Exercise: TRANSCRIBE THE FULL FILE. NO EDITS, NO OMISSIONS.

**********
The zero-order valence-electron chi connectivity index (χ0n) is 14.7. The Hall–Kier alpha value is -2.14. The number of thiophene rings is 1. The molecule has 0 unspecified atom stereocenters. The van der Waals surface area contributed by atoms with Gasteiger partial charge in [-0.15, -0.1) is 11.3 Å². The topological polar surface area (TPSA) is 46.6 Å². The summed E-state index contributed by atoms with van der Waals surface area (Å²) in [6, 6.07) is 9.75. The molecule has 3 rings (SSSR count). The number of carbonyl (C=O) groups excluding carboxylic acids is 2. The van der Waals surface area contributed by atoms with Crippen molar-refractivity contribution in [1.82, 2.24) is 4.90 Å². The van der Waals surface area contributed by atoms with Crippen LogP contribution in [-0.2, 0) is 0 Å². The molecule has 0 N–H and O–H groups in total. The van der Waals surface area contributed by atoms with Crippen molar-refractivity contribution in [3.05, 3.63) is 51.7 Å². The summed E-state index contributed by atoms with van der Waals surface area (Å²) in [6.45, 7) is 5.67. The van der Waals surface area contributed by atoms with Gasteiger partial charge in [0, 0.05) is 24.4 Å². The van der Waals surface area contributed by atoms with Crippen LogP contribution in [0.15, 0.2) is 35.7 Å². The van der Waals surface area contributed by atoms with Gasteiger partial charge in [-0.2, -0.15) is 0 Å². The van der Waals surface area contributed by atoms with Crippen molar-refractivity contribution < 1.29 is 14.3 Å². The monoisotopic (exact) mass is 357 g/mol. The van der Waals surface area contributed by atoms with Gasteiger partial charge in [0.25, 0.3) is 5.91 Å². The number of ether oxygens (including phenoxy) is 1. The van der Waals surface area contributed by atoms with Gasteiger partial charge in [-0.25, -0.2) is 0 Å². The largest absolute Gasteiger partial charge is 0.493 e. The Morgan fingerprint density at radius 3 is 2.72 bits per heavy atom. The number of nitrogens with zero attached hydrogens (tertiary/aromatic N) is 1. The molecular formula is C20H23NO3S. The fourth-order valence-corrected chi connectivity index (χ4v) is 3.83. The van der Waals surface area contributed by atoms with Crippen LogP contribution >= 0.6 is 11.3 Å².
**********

The zero-order valence-electron chi connectivity index (χ0n) is 14.7. The Hall–Kier alpha value is -2.14. The number of thiophene rings is 1. The molecule has 0 unspecified atom stereocenters. The van der Waals surface area contributed by atoms with Gasteiger partial charge in [-0.15, -0.1) is 11.3 Å². The topological polar surface area (TPSA) is 46.6 Å². The summed E-state index contributed by atoms with van der Waals surface area (Å²) in [6, 6.07) is 9.75. The molecule has 3 rings (SSSR count). The number of carbonyl (C=O) groups excluding carboxylic acids is 2. The van der Waals surface area contributed by atoms with Crippen molar-refractivity contribution in [1.82, 2.24) is 4.90 Å². The van der Waals surface area contributed by atoms with Crippen LogP contribution in [-0.2, 0) is 0 Å². The molecule has 0 N–H and O–H groups in total. The van der Waals surface area contributed by atoms with Crippen molar-refractivity contribution in [3.05, 3.63) is 51.7 Å². The summed E-state index contributed by atoms with van der Waals surface area (Å²) in [6.45, 7) is 5.67. The van der Waals surface area contributed by atoms with Gasteiger partial charge in [0, 0.05) is 24.4 Å². The van der Waals surface area contributed by atoms with Crippen LogP contribution in [0.15, 0.2) is 35.7 Å². The van der Waals surface area contributed by atoms with Gasteiger partial charge in [-0.2, -0.15) is 0 Å². The van der Waals surface area contributed by atoms with Crippen molar-refractivity contribution < 1.29 is 14.3 Å². The monoisotopic (exact) mass is 357 g/mol. The van der Waals surface area contributed by atoms with Gasteiger partial charge in [0.25, 0.3) is 5.91 Å². The number of ether oxygens (including phenoxy) is 1. The van der Waals surface area contributed by atoms with Gasteiger partial charge in [-0.25, -0.2) is 0 Å². The largest absolute Gasteiger partial charge is 0.493 e. The Morgan fingerprint density at radius 3 is 2.72 bits per heavy atom. The number of nitrogens with zero attached hydrogens (tertiary/aromatic N) is 1. The molecular formula is C20H23NO3S. The fourth-order valence-corrected chi connectivity index (χ4v) is 3.83. The van der Waals surface area contributed by atoms with Crippen LogP contribution >= 0.6 is 11.3 Å².